Why the Surface RT Failed and the iPad Did Not

JULY 19, 2013, 10:34 AM

Why the Surface RT Failed and the iPad Did Not


At first glance, to most consumers, the Apple iPad and Microsoft Surface RT tablet computer look somewhat similar. They are both rectangular, have crisp screens and can boast a slick and clean design interface. Yet on Thursday Microsoft announced that it was taking a $900 million write-down to reflect unsold inventory of the Surface RT. That’s a stark comparison to Apple’s iPad, which continues to break record sales and has sold more than 100 million devices. So why is one still succeeding while the other has failed? I have a theory. But it begins with a story.I often receive tech support phone calls from family members — my dad, grandfather, cousins — seeking help with a variety of computer problems. A few months ago I received such a call from my sister. She was having an issue with her iMac, and I started to walk her through a number of steps to diagnose the problem. Halfway though my narration, I asked her, “O.K., what’s the computer doing now?”

“My computer is restarting,” she said, triumphantly.

“Why, what happened?” I said, confused. “Did it crash?”

“No, I just got impatient so I unplugged it and plugged it back in.”

This is exactly one reason the Microsoft Surface RT failed to garner large sales: Impatience.

When Steve Ballmer, Microsoft’s chief executive, announced the Surface tablets last year, he stood on stage and touted a number of new and exciting features to try to separate the company’s offerings from the iPad. Among the new gizmos were additional ports, a USB drive, a microSD memory card slot, the ability to use a pen with the Surface Pro and a built-in flip-up stand. Pens sold by Microsoft also work with the Surface RT.

Just thinking about all those options is enough to make your head spin.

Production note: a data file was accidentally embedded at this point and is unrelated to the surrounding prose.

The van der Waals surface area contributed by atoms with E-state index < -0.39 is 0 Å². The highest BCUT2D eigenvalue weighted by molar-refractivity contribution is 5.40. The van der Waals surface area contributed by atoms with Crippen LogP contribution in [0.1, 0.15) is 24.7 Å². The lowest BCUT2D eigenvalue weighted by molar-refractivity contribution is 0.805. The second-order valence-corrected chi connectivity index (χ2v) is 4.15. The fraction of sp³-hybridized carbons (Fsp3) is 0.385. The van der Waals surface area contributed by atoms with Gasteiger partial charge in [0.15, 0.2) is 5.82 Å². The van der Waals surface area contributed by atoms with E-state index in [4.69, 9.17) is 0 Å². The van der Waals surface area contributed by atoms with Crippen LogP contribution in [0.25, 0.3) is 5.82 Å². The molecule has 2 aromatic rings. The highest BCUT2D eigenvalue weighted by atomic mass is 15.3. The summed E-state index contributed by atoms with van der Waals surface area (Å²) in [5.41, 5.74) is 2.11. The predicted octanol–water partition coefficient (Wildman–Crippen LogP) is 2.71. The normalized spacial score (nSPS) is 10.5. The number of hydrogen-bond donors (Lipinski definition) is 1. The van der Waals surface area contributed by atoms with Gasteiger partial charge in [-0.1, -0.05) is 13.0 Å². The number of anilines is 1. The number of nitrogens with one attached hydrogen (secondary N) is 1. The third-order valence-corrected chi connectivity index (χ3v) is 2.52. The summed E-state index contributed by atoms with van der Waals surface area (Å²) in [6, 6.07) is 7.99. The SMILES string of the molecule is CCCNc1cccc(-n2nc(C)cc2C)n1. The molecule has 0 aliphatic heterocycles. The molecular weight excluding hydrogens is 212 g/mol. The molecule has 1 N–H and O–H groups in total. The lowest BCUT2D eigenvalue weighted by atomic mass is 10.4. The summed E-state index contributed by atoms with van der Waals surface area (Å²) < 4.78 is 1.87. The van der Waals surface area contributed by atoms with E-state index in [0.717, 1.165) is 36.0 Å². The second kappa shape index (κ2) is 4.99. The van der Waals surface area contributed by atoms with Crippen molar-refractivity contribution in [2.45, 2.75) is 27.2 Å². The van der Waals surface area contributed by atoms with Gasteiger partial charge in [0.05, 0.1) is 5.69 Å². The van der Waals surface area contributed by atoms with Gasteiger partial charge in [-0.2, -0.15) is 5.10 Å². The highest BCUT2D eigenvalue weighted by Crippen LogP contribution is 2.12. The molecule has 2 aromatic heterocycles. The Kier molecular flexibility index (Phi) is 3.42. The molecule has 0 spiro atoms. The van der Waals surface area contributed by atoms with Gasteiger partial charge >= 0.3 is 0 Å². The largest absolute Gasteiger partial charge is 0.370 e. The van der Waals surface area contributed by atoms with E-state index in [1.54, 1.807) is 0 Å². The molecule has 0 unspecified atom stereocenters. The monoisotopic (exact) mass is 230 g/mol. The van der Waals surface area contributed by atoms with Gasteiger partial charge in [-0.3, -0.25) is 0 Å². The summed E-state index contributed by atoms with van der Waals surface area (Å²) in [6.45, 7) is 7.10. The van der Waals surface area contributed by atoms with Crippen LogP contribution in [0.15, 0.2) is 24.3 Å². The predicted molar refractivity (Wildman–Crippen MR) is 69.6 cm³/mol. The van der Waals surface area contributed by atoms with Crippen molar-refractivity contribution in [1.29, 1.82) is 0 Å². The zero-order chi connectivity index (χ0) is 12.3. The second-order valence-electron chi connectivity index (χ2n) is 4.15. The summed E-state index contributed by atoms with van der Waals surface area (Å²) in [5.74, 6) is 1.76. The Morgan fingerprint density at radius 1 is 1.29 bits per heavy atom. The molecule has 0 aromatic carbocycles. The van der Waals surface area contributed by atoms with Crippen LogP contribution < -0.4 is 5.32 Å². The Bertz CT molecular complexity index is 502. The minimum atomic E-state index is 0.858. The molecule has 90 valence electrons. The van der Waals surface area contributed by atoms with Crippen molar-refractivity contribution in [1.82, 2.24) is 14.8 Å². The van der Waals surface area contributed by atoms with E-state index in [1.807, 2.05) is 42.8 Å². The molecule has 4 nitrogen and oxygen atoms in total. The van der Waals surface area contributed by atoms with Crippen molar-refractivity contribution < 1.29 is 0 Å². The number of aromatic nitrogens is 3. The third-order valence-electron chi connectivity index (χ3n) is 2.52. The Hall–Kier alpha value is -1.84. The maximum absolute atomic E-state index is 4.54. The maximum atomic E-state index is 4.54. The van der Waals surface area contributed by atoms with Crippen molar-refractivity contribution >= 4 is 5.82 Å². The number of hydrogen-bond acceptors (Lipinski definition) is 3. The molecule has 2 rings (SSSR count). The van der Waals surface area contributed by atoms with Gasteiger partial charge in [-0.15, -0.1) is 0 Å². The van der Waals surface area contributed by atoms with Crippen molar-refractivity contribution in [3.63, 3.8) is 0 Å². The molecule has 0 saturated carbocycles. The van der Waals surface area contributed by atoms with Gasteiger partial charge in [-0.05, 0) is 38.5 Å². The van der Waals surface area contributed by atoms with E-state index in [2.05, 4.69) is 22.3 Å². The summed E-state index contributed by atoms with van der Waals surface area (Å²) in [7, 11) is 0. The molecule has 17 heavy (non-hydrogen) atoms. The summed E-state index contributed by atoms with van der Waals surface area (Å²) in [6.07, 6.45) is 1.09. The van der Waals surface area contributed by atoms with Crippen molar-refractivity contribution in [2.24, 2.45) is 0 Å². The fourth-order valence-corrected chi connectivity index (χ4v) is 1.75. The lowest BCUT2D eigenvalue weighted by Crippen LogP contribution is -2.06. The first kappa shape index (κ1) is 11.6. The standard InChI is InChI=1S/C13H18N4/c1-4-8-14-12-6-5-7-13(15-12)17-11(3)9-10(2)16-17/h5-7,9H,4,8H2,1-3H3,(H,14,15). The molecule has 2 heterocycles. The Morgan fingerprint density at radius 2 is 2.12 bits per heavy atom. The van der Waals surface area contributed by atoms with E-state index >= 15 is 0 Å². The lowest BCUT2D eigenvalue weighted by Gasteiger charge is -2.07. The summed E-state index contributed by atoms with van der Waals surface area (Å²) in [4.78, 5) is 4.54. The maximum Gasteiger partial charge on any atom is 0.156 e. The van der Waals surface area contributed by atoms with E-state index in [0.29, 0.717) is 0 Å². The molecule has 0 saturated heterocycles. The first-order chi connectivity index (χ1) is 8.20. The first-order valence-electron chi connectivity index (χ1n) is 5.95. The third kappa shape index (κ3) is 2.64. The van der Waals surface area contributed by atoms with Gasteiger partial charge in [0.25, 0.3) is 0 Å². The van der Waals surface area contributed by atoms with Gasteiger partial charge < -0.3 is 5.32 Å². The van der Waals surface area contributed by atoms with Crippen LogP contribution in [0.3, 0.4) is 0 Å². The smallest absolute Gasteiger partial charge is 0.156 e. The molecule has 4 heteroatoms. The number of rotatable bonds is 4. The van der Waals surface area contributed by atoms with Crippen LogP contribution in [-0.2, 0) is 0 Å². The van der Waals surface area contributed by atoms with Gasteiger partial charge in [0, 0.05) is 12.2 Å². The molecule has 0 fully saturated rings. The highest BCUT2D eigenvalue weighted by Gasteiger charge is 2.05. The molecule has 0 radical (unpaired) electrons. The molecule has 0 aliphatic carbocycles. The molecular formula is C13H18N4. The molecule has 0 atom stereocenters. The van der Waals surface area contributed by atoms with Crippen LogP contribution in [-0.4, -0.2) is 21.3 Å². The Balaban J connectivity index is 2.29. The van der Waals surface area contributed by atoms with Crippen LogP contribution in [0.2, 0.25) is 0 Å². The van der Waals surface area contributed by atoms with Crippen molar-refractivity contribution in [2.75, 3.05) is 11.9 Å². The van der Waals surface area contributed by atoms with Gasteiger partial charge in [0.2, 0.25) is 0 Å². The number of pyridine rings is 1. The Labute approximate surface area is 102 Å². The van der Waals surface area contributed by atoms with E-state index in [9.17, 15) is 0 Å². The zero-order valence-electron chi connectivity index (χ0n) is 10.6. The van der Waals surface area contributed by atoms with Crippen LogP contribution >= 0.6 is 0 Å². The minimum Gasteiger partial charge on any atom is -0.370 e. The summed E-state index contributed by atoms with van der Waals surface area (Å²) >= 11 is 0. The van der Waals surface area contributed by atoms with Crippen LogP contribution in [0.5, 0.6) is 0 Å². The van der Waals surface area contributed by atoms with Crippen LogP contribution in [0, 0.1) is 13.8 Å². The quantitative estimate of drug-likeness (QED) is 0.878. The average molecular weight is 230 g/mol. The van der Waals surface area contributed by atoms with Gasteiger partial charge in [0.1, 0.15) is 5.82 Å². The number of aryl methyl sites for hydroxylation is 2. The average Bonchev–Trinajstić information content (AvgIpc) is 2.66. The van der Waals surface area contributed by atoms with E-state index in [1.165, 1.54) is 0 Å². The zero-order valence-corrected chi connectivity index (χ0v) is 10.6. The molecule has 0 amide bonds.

Today’s consumers don’t want options. They are impatient. They want to tear their new shiny gadget from the box and immediately start using it. They don’t have time to think about SD cards or USB drives or pens or flip stands.

The Surface RT didn’t allow that. Customers had to think about it.

Even the ads for the iPad and Surface RT are different. Apple simply shows the device, making the iPad the hero. Microsoft usually unveils snazzy ads that make the ads the hero, not the product.

Last year when the Surface RT was announced I wrote a post noting that one of the device’s new features did look appealing: the flap that doubled as a keyboard and might make it easier to type on a tablet. But Sarah Rotman Epps, an analyst with Forrester Research who specializes in tablets, reminded me that too many options could easily overwhelm consumers.

“Microsoft will be its own worst enemy in this market,” Ms. Rotman Epps wrote at the time. “More so than Apple or Google. Apple gets this, and limits options to connectivity, storage and black… or white.”

Maybe it’s time for Microsoft to do the same thing. It could even skip the black or white option.

About bambooinnovator
Kee Koon Boon (“KB”) is the co-founder and director of HERO Investment Management which provides specialized fund management and investment advisory services to the ARCHEA Asia HERO Innovators Fund (www.heroinnovator.com), the only Asian SMID-cap tech-focused fund in the industry. KB is an internationally featured investor rooted in the principles of value investing for over a decade as a fund manager and analyst in the Asian capital markets who started his career at a boutique hedge fund in Singapore where he was with the firm since 2002 and was also part of the core investment committee in significantly outperforming the index in the 10-year-plus-old flagship Asian fund. He was also the portfolio manager for Asia-Pacific equities at Korea’s largest mutual fund company. Prior to setting up the H.E.R.O. Innovators Fund, KB was the Chief Investment Officer & CEO of a Singapore Registered Fund Management Company (RFMC) where he is responsible for listed Asian equity investments. KB had taught accounting at the Singapore Management University (SMU) as a faculty member and also pioneered the 15-week course on Accounting Fraud in Asia as an official module at SMU. KB remains grateful and honored to be invited by Singapore’s financial regulator Monetary Authority of Singapore (MAS) to present to their top management team about implementing a world’s first fact-based forward-looking fraud detection framework to bring about benefits for the capital markets in Singapore and for the public and investment community. KB also served the community in sharing his insights in writing articles about value investing and corporate governance in the media that include Business Times, Straits Times, Jakarta Post, Manual of Ideas, Investopedia, TedXWallStreet. He had also presented in top investment, banking and finance conferences in America, Italy, Sydney, Cape Town, HK, China. He has trained CEOs, entrepreneurs, CFOs, management executives in business strategy & business model innovation in Singapore, HK and China.

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